The International Energy Agency (IEA) said that no new fossil fuel boilers should be sold anymore starting in 2025 if the world really wants to achieve net-zero emissions by 2050, the BBC has reported. The agency published a special report and noted that this is just one of 400 steps on the road to net-zero emissions that the traditionally fossil-friendly agency recommends. Another step would be the sales of new gas and diesel cars ending by 2035. The IEA pointed out that from now on, there is no place for new coal, oil, or gas exploration or supplies.
The new report has been widely received as a major contribution to the world’s road to COP26 in Glasgow. This is when countries will try to agree on the measures that are needed to put the Paris climate agreement into practice — in other words, walking the walk. The IEA also noted that the energy sector is the source of almost 75% of the emissions of greenhouse gases that are warming the planet.
The article noted that most homes will be warmed by heat pumps which are like a reverse refrigerator and these sell for upwards of £6,000. It also noted the possibility of hydrogen-fueled boilers, but the potential there seems much more limited. However, even with heat pumps, governments need to offer more help to homeowners. Also, heat pumps need a lot of insulation, and this isn’t always possible or easy/cheap.
The new plan to cut emissions in half by 2030 and to zero in 2050 includes the creation of millions of jobs while boosting economic growth. It also noted that, by 2050, our global economy will be twice as large as it is today, with an additional 2 billion extra people. Despite that, it hopes that demand for energy will drop by 8%.
“There is no need for investment in new fossil fuel supply in our net zero pathway.”
The article noted that the IEA’s plan to reach net-zero emissions by 2050 will need massive investments and international cooperation on a large scale. The plan will also have direct impacts on consumers all around the globe. One critical source of carbon emissions in many countries that’s responsible for 20% of CO2 in the US and the UK is heating your home with gas or oil. I am guilty of this — I have a gas stove and 2 space heaters. Well, one recently caught fire (I put it out!) but my apartment is in an older building that isn’t set up for modern heating.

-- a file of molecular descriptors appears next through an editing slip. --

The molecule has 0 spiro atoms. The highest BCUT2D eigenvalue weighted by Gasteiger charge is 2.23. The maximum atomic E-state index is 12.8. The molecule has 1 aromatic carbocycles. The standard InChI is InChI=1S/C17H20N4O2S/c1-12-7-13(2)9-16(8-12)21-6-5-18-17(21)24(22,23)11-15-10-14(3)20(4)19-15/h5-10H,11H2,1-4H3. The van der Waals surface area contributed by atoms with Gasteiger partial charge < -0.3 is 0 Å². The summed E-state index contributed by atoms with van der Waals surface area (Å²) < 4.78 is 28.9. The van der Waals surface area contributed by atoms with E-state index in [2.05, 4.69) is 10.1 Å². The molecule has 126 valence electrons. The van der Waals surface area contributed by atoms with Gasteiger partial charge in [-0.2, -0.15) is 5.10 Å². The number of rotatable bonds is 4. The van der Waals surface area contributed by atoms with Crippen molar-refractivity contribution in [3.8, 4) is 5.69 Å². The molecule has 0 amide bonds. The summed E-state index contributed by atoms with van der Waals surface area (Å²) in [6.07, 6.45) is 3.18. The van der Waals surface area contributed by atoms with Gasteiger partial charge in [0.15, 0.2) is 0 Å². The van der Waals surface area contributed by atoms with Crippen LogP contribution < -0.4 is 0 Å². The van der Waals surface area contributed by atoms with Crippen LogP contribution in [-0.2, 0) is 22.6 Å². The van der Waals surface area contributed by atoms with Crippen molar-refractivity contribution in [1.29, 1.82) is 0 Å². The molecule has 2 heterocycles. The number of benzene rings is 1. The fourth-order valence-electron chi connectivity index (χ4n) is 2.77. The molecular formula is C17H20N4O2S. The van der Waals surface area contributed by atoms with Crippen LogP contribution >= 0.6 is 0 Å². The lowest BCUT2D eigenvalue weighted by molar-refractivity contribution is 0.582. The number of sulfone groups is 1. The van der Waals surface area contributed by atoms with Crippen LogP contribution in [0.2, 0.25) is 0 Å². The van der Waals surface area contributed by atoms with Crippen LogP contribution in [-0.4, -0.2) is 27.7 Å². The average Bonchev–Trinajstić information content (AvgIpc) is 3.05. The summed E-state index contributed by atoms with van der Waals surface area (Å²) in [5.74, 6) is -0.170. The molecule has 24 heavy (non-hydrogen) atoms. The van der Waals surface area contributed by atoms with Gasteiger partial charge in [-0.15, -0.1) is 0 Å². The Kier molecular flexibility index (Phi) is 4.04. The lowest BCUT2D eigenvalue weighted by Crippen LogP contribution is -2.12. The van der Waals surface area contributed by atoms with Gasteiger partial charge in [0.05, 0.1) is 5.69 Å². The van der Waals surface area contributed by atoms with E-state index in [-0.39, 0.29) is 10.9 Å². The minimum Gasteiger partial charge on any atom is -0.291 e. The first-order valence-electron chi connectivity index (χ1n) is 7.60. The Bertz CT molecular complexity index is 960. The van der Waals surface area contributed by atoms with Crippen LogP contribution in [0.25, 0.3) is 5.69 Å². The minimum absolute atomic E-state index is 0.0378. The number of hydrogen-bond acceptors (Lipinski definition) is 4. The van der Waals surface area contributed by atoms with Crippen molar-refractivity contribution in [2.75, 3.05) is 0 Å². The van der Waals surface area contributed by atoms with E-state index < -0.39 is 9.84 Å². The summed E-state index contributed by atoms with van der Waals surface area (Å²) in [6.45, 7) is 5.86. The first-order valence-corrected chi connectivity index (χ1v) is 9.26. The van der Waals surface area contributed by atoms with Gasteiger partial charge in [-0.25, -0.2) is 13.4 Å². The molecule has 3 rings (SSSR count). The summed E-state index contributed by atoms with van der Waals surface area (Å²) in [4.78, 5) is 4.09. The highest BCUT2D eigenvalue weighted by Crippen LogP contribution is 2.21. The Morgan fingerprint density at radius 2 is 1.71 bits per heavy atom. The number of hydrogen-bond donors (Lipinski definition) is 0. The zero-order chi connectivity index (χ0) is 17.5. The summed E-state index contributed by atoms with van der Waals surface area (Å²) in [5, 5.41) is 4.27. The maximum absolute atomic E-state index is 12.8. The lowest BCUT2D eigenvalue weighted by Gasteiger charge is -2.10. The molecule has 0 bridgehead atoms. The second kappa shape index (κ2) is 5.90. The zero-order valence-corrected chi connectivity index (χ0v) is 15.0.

Many of the buildings in poorer communities are older and in need of work. However, for those in impoverished areas, if their landlords were to fix the problems or upgrade the homes with newer technology, the rent would go up sky high and people wouldn’t be able to afford their homes or apartments. So, I agree with the article that this will not be an easy shift. The article noted that it wouldn’t be easy for the building sector, but for those living in areas that are low income, this shift will be even harder as they struggle to find a place where they can afford to live.
Maria Pastukhova, from the E3G environmental think tank, touched upon what this means in terms of consumption behavior. “It will be very difficult because it means a massive turn in the consumption behavior,” said Pastukhova. “The building sector is maybe one of the toughest ones because aside from the emphasis that the IEA has put on efficient buildings, all the old existing infrastructure has to be retrofitted. And that’s a particular challenge for governments.”
The IEA also wants to expand the energy system to provide electricity to the 785 million people in the world who currently don’t have access. For this to happen, the world will need 4 times the amount of wind and solar energy installations than it had in 2020.
No More Sales Of Fossil-Fuel Vehicles By 2035
The report noted that, by 2035, there will be no more sales of new vehicles with gas or diesel engines (internal combustion engines/ICE). Also, it noted that all of the world’s electricity would be emissions-free by 2040. The IEA believes that this challenge will lead to the creation of almost 14 million jobs by 2030 while investments in energy production skyrocket to $5 trillion. And this would boost the global GDP.
Fatih Birol, the IEA Executive Director, pointed out how this is the best chance at tackling climate change. “The scale and speed of the efforts demanded by this critical and formidable goal — our best chance of tackling climate change and limiting global warming to 1.5°C — make this perhaps the greatest challenge humankind has ever faced,” said Birol.
“The IEA’s pathway to this brighter future brings a historic surge in clean energy investment that creates millions of new jobs and lifts global economic growth. Moving the world on to that pathway requires strong and credible policy actions from governments, underpinned by much greater international co-operation.”
The article also touched upon other worries such as bioenergy and the IEA’s path to net-zero’s goal of an increase of at least 60% in this energy source. You can read the full BBC article here and the IEA’s full report here.
Featured image courtesy of IEA.